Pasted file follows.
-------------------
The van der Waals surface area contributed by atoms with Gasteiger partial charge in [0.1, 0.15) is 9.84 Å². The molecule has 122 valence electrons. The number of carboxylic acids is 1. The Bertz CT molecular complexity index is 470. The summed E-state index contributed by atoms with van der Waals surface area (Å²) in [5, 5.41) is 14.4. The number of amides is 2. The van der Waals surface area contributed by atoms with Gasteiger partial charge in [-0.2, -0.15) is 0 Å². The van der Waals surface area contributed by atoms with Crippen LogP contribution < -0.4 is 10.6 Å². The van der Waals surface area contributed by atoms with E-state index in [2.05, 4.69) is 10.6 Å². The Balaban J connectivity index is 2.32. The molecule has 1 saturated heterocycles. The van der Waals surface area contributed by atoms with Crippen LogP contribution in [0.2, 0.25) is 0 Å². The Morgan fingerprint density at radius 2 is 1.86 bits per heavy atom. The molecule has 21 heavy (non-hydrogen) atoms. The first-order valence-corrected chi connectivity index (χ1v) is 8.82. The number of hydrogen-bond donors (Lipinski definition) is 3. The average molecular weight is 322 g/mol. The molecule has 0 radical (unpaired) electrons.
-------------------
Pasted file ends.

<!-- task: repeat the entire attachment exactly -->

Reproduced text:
The van der Waals surface area contributed by atoms with Gasteiger partial charge in [0.1, 0.15) is 9.84 Å². The molecule has 122 valence electrons. The number of carboxylic acids is 1. The Bertz CT molecular complexity index is 470. The summed E-state index contributed by atoms with van der Waals surface area (Å²) in [5, 5.41) is 14.4. The number of amides is 2. The van der Waals surface area contributed by atoms with Gasteiger partial charge in [-0.2, -0.15) is 0 Å². The van der Waals surface area contributed by atoms with Crippen LogP contribution < -0.4 is 10.6 Å². The van der Waals surface area contributed by atoms with E-state index in [2.05, 4.69) is 10.6 Å². The Balaban J connectivity index is 2.32. The molecule has 1 saturated heterocycles. The van der Waals surface area contributed by atoms with Crippen LogP contribution in [0.2, 0.25) is 0 Å². The Morgan fingerprint density at radius 2 is 1.86 bits per heavy atom. The molecule has 21 heavy (non-hydrogen) atoms. The first-order valence-corrected chi connectivity index (χ1v) is 8.82. The number of hydrogen-bond donors (Lipinski definition) is 3. The average molecular weight is 322 g/mol. The molecule has 0 radical (unpaired) electrons.